Making the e-transition back-to-school safelyJan 15, 2018
As the new school year approaches, parents and caregivers in countries everywhere are gathering school supplies, going through clothes to see what fits and what can last another few months, making appointments for haircuts, getting ready to purchase sturdy shoes and doing all the other things that will make the transition back-to-school go smoothly.
I thought I would chime in with my tips and resources for parents to make the e-transition back-to-school go smoothly too! What do I mean by “e-transition?” Okay, so I just coined the phrase, but I am talking about the transition from online summer fun with any electronic and/or digital goodies to the online educational use of those same technologies and devices.
So as you make those organizational lists for back-to-school, add this term to your notepad: eTransition. (Please note: these resources are of course available to support you during the school year as well; the goal is to providing understanding on any cyber safety related issues. )
Set your time limits on screen times. We all had a fun and sometimes lazy summer filled with, a bit too many cartoons, a bit too many episodes on YouTube, too many games on an iPad, and so forth. Now that school is in session, it is time to remember the proper place for technology. Education and technology is good, boredom and technology is not so hot.
Stay involved in your child’s life. A new school year may mean new friends, new activities. What are your children doing online and off? Use The Parent Zone's WWW approach as a guide when communicating with your children. Who are they talking to? What are they doing online? Where are they going online?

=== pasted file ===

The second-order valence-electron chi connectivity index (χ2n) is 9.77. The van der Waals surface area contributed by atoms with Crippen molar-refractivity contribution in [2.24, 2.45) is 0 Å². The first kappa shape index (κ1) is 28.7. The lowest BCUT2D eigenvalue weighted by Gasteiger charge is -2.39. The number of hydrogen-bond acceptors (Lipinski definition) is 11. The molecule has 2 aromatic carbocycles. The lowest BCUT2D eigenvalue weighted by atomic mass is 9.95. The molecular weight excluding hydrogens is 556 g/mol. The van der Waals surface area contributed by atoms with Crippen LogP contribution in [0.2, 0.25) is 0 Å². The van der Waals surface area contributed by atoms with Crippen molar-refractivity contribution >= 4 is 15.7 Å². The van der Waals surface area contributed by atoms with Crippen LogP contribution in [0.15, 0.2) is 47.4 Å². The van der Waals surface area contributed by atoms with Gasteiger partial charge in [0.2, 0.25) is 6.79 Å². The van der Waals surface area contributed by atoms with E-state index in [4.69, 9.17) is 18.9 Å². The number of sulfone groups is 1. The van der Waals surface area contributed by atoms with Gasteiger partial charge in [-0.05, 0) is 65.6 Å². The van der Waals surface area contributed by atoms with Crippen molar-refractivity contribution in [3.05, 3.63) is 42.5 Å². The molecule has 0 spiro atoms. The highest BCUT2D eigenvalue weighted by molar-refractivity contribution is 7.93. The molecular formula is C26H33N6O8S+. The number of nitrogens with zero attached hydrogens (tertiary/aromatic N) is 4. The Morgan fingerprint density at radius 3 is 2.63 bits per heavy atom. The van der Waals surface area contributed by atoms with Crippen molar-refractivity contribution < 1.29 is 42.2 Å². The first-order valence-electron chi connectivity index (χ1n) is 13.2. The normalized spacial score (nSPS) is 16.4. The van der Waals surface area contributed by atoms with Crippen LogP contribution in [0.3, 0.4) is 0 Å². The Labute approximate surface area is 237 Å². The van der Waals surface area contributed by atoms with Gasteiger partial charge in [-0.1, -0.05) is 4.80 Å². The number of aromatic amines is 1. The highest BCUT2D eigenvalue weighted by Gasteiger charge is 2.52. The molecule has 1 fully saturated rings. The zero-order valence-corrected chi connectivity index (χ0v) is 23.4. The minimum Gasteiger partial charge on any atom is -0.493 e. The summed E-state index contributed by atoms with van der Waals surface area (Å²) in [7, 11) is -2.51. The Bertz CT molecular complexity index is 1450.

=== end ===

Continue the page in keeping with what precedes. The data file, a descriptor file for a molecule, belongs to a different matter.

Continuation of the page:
Do YOUR homework on what types of resources are available for parents and caregivers. Here are a few to get you started: INSAFE, FOSI, SafeKids, Connect Safely, Netsmartz, Common Sense Media or Pew Research Internet Project.
Know who to contact in an emergency. Just as your know the emergency numbers to call for a fire or medical emergency, know your country’s emergency Helpline phone number to respond to concerns harmful and/inappropriate content online or Hotline phone number to report illegal content.
If your school has a Bring Your Own Device program, make sure that you understand what types of devices are allowed. Contact your school to ensure that the proper eSafety policies have been put in place.
Attend a Digital Parenting session, where you can ask questions, speak with other concerned parents and hear expert opinion on the current state of affairs for online safety. You can find parenting sessions with Orange, The Parent Zone, Digital Parenting Coach, e-enfance and many others. Attend a session, and get empowered.
And as I always say: continue parenting your child in the online world as you do in the offline world – by using your own good common sense and experience. Be supportive, set boundaries, and offer opportunities to explore and develop. You've got this!
Don't miss out!
Get all the latest digital parenting news delivered to your inbox.
We hate SPAM. We will never sell your information, for any reason.